Become a ‘manual’ master.

A client hired me once wanting to build a custom software for a new way to facilitate meetings. The idea was full of assumptions about how the users would behave, and what problems they were trying to solve. 

Instead, I suggested that he use index cards to replicate the functionality manually, and offline, for a full month before we quote out the software. That way he could validate some assumptions before investing a dime in a custom software project. The idea was dead a weak later, and he saved a lot of money. 

Similarly, think of the software tools and systems that you invest in a way to improve the efficiency of your manual process, not a gamble on a brand new, untested way to work.

Scale with a system.

Now, with a proven manual process and a wish list of requirements, you are ready to go system shopping. 

It’s easy to get overwhelmed by the thousands of tools available. If you’re software shopping, check out review sites like Capterra an G2Crowd, or maker communities like Product Hunt to see how each system is differentiated before diving into demos.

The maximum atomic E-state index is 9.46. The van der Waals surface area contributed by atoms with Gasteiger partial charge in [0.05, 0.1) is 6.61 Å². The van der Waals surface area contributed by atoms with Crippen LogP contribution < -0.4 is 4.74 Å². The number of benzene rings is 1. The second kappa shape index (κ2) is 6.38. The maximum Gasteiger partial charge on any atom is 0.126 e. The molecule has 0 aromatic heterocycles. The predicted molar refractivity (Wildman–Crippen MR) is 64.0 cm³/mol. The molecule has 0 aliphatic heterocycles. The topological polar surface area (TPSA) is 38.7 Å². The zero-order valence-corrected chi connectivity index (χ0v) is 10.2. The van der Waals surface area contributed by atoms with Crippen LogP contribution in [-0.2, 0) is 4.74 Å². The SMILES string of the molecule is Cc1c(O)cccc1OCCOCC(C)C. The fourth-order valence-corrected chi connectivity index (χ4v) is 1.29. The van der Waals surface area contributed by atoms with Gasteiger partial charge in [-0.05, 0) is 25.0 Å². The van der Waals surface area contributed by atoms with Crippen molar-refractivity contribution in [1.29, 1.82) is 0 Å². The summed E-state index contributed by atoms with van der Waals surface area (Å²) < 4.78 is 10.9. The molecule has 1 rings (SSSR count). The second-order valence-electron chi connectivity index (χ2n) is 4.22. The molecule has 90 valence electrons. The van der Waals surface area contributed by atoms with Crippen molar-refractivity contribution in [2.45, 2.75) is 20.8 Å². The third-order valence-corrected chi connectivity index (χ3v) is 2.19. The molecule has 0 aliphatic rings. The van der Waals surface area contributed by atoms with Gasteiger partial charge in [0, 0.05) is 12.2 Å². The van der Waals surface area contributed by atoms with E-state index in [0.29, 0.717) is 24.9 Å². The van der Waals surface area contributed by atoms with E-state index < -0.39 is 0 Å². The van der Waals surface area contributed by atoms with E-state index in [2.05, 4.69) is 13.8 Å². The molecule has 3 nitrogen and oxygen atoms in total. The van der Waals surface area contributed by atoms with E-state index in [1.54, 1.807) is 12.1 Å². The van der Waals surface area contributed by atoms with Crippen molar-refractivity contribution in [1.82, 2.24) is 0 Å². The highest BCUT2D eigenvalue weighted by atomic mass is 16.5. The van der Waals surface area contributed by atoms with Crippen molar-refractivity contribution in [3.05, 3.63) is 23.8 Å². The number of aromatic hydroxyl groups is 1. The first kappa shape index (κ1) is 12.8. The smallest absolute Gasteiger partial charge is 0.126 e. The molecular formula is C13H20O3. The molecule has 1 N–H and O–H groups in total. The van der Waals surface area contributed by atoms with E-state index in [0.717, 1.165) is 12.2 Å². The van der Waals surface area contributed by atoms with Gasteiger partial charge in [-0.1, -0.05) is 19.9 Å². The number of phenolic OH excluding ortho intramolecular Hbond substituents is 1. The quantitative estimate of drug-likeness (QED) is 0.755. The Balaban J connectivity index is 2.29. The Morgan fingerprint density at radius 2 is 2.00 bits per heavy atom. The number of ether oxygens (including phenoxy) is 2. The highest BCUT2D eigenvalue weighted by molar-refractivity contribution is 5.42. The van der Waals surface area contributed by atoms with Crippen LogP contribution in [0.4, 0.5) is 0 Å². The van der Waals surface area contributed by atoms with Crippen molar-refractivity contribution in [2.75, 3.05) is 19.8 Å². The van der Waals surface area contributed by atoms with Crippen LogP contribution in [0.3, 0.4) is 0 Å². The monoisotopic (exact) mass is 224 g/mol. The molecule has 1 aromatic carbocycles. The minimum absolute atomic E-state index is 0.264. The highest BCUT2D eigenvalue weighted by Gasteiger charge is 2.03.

With hardware, consider renting a device before making a big purchase, or talking to another customer that is successfully using the equipment. 

The system you ultimately select should increase your capacity by eliminating bottlenecks and making your proven process more efficient. Your process shows you generally how to get from point A to point B, like a path through the woods. As you test that process, the “path in the woods” gets more and more defined, and perhaps you invest a little in clearing the leaves and branches, or building stairs on a steep hill. 

When do decide to build a highway from point A to point B — your system —  you should be confident in the path, and eager to increase the traffic down the route.